It always feels good to complete a frame and this 16″ x 20″ is no exception, it’s titled Flower Nouveau because it just seems like a different way of looking at a flower carved into the corner of a frame.
The previous post about this frame found me wrestling with how to transfer the somewhat complicated design to each corner. Using a half template that can be flipped so each side is the same is great for the outside shape, it’s getting the inner details the same that gave me fits. After posting my concerns on the Picture Framers Grumble I was happy to get a response that helped me solve the problem. Something I knew and had showed students in years past but totally forgot! After first drawing or copying a design on a piece of transparent paper you trace 1/2 of the design on one side of the frame. Then you can flip it to do the other side which gives a reversed image. The graphite (use soft pencil) used for the first tracing will transfer to the second side. Anyway, very nice to get a response and also a link to a YouTube video from someone else on the Grumble.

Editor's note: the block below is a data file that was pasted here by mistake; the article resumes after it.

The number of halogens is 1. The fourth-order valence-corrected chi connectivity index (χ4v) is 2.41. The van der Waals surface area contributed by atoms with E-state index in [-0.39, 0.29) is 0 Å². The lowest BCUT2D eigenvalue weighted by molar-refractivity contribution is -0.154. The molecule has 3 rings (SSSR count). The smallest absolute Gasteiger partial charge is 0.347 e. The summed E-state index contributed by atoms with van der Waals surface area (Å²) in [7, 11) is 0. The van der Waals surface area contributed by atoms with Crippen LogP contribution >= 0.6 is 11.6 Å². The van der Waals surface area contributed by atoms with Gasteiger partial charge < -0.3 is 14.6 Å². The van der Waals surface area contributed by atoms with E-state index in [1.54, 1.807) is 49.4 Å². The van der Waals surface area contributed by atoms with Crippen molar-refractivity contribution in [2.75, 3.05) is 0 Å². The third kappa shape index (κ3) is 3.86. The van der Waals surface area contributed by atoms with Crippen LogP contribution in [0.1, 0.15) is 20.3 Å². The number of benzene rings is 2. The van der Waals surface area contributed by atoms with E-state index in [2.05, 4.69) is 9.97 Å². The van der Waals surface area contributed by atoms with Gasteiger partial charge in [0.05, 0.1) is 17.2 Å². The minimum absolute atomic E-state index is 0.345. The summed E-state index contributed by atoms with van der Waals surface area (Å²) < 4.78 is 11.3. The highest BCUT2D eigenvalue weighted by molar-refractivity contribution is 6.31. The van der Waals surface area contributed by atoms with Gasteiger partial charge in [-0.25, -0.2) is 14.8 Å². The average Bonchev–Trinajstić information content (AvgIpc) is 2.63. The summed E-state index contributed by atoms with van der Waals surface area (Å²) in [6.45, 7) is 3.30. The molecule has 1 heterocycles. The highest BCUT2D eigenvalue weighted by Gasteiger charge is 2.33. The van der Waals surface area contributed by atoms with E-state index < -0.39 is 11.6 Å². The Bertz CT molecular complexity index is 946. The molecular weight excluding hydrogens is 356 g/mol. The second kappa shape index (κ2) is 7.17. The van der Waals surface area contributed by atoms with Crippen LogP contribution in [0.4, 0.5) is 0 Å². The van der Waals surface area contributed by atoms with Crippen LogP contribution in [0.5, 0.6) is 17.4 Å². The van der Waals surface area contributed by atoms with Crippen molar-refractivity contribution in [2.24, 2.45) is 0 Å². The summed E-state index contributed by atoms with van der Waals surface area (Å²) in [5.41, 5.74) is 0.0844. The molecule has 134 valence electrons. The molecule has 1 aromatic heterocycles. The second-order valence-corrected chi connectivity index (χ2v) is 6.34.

Toning the frame after all of the carving and gilding is complete can be a challenge. Like so many of the other “crafts” people do you can screw up all of the work with one mistake! After sealing the composition leaf with shellac my preference is to use casein paints as a wash. The flat finish and ability to reverse the process is its appeal. A light grey to replicate years of dust and patina is my preference. Here’s a side by side comparison of how things changed:
Notice how the frame progressed from the bright, brassy finish to a mellower look. I couldn’t help but put one of Diane’s recent paintings in it to see how it would look. The title is Ticket to Ride and I’m proud to say I was her photographers assistant, carry the props guy for this one. It’s taken at the Heritage Museum in Henderson, NV. This is the old Boulder City train station that was moved there and restored.